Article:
Roger and I walked the seven miles round trip to the Fairyland ice cream stand yesterday. One of the charms of Barnesville is how it captures a simpler, bygone era. Of course, my feet now hurt ... even after bathing them in Olney's lake. Ah spring!! How we love you!
I'm struck with Barnesville's quiet when I come back here from Richmond on the weekends. I live on a shady, quiet, old-fashioned street there, but Route 40, a few blocks a way, provides constant, subliminal traffic noise and there's the train whistle, and an undercurrent of hum from people in houses built in a row along a street. It's not bad noise, but it's noise. Our house in Barnesville, however, is surrounded by fields and a barn, with the lake on one side, and we are set far back from the road, so the quiet is profound, except for the birds and the geese, and occasionally, sounds drifting over from Olney.
Since, like Jane Austen, I live "half in" all the books I've read, our walk to the Fairyland reminded me of when Donna Parker and her best friend Ricky, a freckle-faced girl, took a long walk to the soda fountain on their day off from camp counseling in the Donna Parker books, a children's series written in the late 1950s, early 1960s ... which book was that? Of course, the soda stand looked a lot closer when they were whipping past in the car on the way to camp ... Has anybody read the Donna Parker books?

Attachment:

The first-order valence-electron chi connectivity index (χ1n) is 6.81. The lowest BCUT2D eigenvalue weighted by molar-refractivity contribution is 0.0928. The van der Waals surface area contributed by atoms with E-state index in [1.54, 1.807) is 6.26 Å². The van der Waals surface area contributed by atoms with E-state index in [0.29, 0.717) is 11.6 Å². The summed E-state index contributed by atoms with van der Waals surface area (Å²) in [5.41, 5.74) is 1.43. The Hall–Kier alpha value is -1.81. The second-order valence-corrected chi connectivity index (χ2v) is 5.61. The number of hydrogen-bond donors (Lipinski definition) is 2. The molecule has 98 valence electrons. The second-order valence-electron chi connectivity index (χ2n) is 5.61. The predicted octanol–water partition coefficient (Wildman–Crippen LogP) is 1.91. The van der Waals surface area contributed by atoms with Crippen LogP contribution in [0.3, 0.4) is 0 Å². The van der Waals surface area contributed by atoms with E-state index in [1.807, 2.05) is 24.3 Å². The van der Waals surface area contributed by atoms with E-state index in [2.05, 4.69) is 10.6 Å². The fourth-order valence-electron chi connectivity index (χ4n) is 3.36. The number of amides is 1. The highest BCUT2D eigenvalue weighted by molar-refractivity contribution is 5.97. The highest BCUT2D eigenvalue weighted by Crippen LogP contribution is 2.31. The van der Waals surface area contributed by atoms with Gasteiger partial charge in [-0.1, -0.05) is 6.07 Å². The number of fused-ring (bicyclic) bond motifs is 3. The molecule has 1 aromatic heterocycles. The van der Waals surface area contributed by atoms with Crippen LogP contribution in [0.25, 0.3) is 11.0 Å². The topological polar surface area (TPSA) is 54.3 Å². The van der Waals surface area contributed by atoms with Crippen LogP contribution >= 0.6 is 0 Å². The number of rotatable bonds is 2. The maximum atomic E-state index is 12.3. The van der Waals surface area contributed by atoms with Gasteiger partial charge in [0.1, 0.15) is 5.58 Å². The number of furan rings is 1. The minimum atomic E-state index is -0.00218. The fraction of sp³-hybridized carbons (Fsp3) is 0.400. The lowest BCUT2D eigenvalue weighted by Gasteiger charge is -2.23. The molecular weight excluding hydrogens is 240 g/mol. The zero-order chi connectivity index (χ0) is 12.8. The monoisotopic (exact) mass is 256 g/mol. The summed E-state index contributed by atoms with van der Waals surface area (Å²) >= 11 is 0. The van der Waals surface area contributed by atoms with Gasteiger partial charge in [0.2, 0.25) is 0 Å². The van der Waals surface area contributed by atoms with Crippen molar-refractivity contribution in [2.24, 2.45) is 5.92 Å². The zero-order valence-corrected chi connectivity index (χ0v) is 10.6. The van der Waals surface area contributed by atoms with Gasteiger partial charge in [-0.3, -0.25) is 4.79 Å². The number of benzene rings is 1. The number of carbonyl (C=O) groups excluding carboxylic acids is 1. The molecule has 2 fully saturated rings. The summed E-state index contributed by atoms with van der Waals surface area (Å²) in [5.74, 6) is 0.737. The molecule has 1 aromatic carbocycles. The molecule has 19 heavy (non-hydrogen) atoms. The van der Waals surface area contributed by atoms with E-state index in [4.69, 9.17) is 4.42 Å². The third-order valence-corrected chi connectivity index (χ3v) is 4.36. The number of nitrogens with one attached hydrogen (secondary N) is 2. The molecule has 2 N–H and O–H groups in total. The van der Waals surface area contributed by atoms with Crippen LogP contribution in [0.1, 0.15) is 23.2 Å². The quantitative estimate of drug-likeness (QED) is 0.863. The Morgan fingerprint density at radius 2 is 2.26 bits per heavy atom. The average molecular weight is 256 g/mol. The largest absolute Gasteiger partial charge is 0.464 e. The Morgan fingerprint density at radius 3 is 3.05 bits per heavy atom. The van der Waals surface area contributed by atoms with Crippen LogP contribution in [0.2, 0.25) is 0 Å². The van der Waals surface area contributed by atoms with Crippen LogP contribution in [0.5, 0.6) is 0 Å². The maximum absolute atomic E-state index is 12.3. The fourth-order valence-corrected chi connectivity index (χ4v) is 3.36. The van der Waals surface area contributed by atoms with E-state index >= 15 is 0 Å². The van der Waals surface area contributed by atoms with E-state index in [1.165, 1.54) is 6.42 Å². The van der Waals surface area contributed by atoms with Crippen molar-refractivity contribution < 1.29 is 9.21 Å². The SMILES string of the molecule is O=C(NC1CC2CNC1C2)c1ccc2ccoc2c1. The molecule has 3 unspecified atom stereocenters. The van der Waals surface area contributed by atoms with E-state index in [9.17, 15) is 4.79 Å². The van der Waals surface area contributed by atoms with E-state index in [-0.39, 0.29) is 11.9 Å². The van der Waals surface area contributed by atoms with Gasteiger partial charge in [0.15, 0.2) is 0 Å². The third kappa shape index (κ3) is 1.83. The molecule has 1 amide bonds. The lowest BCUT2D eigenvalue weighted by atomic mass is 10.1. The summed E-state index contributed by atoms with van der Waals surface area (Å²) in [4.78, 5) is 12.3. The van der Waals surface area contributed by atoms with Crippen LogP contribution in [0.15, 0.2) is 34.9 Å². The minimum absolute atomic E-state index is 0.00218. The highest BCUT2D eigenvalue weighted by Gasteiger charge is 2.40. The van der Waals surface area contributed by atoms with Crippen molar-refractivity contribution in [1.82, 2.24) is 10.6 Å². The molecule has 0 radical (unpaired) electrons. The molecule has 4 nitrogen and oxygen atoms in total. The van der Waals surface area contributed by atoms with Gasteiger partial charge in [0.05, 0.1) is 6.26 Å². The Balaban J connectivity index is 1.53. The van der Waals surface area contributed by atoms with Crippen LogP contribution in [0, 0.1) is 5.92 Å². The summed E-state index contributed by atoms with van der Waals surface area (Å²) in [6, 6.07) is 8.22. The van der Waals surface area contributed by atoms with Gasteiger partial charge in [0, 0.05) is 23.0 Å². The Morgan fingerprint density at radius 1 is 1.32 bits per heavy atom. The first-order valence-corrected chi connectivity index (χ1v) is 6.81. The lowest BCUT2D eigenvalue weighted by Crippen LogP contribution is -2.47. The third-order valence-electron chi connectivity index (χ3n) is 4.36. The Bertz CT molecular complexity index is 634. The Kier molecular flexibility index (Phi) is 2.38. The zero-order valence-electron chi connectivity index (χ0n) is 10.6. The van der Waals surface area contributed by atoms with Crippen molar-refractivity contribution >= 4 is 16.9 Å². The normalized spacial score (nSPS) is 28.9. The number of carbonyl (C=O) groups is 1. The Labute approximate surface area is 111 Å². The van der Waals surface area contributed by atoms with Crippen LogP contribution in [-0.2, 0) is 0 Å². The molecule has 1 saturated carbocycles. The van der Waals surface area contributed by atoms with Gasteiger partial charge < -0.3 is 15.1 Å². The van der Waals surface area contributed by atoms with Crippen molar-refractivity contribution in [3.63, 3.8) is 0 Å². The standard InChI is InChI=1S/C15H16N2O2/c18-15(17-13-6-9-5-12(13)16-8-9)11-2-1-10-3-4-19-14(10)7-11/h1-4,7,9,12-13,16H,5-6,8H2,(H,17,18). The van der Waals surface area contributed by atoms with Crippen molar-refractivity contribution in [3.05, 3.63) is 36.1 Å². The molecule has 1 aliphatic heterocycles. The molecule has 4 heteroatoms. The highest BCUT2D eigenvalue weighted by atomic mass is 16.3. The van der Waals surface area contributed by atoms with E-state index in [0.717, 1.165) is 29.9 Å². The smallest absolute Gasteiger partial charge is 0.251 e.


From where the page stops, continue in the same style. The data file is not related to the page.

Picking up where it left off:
And while I'm ruminating on long walks ... trekking to the Fairyland reminded me too of a March of Dimes walk-a-thon through Baltimore when I was 14. I wish I had photos and/or a route map from that day, because it was street after street of tidy rowhouses with marble steps ... and most of that is probably gone now or in disrepair ... I took it all for granted, of course. I know there's a metaphor here somewhere. :)
Any walk memories?